And the good news is that this method works even if you do not have specific medical experience.
Step 1: Look at the whole case’s medical facts — not just the damages.
Many attorneys are so focused on their client’s symptoms, that they don’t even realize that they need to accomplish this step before they can select the proper medical specialist. And that’s why many litigators end up choosing experts that are not effective– they’re simply missing this crucial step.
So, the first thing you need to do is look at the entirety of the medical facts– from start to finish.
You’ll find that this part of the process goes much more smoothly if you apply these tips and tricks:
- Make sure that the medical records are organized in chronological order so that you can easily be accessed by you and your expert.
- Quickly summarize the records. There are services that can do this (including paralegals, RNs or foreign physicians) but you can do it yourself if you stay organized.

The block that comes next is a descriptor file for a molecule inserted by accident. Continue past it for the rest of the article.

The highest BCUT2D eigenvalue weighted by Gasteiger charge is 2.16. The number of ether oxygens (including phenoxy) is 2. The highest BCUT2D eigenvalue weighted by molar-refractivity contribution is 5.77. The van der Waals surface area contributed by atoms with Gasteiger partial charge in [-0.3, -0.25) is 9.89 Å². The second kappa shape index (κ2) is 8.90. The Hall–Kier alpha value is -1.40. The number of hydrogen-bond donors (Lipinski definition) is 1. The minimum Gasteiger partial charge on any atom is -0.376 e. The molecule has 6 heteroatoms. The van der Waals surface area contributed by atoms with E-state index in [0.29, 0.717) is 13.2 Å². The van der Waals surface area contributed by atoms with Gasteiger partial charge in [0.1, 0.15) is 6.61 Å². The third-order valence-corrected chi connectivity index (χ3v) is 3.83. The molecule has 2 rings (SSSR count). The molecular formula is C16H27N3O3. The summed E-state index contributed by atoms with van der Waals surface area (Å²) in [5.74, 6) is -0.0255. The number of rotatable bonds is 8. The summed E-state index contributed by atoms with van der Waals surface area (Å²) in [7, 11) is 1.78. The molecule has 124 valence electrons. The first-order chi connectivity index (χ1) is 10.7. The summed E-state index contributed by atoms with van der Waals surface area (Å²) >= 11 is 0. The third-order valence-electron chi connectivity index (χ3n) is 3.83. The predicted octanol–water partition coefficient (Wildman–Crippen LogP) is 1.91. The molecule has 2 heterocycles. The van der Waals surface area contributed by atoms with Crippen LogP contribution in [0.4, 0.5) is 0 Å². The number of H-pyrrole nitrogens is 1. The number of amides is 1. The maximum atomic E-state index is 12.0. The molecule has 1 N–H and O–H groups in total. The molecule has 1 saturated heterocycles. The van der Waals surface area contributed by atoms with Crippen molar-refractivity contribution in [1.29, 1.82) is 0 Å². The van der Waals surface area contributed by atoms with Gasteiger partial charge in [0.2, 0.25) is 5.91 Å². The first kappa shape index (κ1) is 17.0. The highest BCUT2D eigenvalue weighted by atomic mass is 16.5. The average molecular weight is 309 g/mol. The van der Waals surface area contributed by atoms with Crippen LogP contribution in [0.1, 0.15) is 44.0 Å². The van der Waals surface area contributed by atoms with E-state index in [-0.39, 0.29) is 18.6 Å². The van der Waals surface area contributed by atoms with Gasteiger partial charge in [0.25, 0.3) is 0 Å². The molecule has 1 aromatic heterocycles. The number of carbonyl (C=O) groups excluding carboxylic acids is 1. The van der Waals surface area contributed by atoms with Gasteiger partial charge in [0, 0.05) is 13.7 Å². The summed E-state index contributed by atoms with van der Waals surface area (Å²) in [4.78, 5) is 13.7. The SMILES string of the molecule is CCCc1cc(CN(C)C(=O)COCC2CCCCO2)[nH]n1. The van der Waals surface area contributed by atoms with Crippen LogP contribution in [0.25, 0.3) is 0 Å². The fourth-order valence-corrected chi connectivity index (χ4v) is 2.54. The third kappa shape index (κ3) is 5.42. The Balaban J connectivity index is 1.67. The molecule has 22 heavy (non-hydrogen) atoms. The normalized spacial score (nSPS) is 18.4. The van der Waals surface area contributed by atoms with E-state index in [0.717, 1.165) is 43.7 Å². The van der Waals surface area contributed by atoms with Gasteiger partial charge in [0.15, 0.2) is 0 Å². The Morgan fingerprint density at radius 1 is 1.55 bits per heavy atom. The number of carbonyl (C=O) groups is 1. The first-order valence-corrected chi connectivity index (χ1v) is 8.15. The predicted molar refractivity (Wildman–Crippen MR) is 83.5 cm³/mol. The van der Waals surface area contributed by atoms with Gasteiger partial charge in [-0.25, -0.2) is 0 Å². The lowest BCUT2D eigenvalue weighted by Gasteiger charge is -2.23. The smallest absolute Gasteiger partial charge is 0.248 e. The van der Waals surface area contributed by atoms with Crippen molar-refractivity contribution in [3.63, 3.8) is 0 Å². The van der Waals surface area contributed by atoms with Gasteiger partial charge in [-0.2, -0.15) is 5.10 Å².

- Pay special attention to the mechanism of injury in addition to the ongoing symptoms. Make sure you have flagged in the records where these are mentioned.
Once you’ve done this comprehensive medical records review/summary, then you can move on to the next step…
Step 2: Look again at the mechanism of injury and the ongoing symptoms to determine the type of specialist you need.
As someone who helps attorneys select their medical experts, I have seen people make certain mistakes time and time again. So let me share with you the top 3 errors and how to avoid them: